Your browser is no longer supported

For the best possible experience using our website we recommend you upgrade to a newer version or another browser.

Your browser appears to have cookies disabled. For the best experience of MRW, please enable cookies in your browser

We'll assume we have your consent to use cookies, so you won't need to log in each time you visit our site.
Learn more

Ireland will struggle to meet its landfill diversion targets, says new report

Ireland will have great difficulty meeting its Landfill Directive targets, according to a new study.

The research called Irelands sustainable development model published by Irelands Environment Protection Agency suggests that continued growth in and landfilling of biodegradable municipal waste poses risks to the exchequer which could face fines due to non-compliance with the EU Landfill Directive.

By the end of 2010, Ireland has to divert 75% of the quantity of biodegradable waste it generated in 1995 and 50% by 2013.

The research also shows how economic forecasts can be used to project waste generation and emissions of pollutants across Ireland. The Irish sustainable development model (ISus) is based on the work of a three-year study by the Economic and Social Research Institute, funded under the EPA research programme called STRIVE.

Speaking about the findings of the research EPA director general Dr. Mary Kelly said: We are all aware of the use of gross domestic product and other statistics to measure economic change. These, however, leave many things unmeasured, including the environment.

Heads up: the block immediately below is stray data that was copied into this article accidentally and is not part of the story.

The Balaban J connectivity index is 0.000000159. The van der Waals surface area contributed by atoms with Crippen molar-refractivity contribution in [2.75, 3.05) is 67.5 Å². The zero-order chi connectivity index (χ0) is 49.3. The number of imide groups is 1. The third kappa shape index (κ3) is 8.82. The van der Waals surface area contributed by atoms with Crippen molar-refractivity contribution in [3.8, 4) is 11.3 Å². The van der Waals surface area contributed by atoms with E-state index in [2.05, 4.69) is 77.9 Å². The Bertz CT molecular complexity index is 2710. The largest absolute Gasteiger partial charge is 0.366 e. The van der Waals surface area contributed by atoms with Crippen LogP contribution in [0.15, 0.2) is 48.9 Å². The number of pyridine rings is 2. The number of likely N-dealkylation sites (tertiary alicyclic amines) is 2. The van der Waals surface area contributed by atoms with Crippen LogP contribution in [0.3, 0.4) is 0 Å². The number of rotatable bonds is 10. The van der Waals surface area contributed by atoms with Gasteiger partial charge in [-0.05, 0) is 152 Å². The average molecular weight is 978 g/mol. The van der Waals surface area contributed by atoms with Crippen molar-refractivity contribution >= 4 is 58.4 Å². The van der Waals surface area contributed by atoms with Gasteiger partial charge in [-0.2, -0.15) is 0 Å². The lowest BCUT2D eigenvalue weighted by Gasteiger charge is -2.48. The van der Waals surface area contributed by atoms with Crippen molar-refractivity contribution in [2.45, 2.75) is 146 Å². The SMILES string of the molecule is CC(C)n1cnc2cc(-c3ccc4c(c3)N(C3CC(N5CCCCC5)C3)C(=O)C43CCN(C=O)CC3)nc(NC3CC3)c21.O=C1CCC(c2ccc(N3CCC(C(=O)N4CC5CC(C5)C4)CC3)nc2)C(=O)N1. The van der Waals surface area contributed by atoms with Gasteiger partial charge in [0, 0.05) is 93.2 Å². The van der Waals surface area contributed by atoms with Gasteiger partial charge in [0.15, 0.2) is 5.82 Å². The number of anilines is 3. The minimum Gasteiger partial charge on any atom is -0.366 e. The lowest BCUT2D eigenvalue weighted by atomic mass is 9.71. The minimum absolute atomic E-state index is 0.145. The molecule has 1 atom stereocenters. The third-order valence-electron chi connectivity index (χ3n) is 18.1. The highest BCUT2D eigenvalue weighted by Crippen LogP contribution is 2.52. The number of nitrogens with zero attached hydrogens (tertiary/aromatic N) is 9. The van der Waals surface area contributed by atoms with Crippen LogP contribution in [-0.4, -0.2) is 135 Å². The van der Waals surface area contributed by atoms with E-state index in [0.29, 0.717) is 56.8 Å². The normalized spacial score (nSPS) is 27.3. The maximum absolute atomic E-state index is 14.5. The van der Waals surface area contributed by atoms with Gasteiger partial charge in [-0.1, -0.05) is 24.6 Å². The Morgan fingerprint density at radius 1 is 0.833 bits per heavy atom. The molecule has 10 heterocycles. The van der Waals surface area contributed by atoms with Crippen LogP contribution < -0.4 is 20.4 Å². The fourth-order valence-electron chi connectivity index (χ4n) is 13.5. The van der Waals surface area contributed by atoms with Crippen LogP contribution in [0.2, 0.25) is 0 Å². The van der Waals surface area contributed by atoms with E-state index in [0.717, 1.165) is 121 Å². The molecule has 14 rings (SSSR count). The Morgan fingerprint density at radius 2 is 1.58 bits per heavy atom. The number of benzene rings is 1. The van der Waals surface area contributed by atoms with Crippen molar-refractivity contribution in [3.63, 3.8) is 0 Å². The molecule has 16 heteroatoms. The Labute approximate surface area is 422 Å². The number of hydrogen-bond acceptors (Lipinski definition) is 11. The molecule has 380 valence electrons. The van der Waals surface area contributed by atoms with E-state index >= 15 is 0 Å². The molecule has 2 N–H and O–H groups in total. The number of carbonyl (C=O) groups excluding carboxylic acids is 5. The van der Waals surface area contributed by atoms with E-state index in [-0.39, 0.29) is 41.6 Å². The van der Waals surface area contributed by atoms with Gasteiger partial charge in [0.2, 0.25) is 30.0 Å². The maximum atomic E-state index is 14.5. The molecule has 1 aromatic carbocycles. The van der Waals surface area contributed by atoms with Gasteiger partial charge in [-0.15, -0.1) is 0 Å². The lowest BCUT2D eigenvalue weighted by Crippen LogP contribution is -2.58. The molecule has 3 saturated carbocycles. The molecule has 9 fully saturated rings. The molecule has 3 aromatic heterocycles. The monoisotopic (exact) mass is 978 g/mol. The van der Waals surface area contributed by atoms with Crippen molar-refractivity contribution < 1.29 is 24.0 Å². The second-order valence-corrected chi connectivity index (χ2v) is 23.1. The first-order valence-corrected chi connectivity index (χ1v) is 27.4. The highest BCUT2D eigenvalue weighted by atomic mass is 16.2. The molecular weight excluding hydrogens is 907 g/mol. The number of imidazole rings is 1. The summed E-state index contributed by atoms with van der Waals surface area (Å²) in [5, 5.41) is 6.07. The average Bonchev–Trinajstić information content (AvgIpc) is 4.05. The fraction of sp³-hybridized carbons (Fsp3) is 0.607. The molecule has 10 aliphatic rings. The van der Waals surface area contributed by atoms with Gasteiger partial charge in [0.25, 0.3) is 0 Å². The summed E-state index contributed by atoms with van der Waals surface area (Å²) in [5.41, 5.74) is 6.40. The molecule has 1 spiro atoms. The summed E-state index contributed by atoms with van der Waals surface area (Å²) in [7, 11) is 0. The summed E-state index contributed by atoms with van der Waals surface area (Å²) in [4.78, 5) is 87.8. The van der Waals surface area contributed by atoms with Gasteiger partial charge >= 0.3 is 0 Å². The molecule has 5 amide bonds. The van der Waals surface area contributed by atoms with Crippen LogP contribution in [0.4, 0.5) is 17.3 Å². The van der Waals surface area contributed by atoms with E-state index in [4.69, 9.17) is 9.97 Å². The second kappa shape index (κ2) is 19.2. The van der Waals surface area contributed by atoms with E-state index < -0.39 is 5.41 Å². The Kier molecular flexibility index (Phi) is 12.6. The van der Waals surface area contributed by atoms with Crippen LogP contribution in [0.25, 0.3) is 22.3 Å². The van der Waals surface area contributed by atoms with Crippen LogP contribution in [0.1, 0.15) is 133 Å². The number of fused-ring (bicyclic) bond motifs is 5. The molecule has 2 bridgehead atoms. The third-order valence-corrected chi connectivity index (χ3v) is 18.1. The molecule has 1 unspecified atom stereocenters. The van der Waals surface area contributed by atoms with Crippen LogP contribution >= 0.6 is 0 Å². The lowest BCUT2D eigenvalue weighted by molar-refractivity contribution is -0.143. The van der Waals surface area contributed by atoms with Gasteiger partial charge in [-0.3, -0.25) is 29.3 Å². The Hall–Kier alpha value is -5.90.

The ISus model provides a link between economic forecasting and potential environmental impacts. This enables us to use the expertise of the ESRI, in relation to economic data, and link this with the environmental data produced by the EPA. The results will aid policy and decision makers to diagnose environmental problems, identify pressure points, target policy interventions and assess their success.  For example, it could help with projections on the generation of biodegradable waste. It could be a very useful tool for planning the location and required capacity for waste management infrastructure in the future.

Have your say

You must sign in to make a comment

Please remember that the submission of any material is governed by our Terms and Conditions and by submitting material you confirm your agreement to these Terms and Conditions. Links may be included in your comments but HTML is not permitted.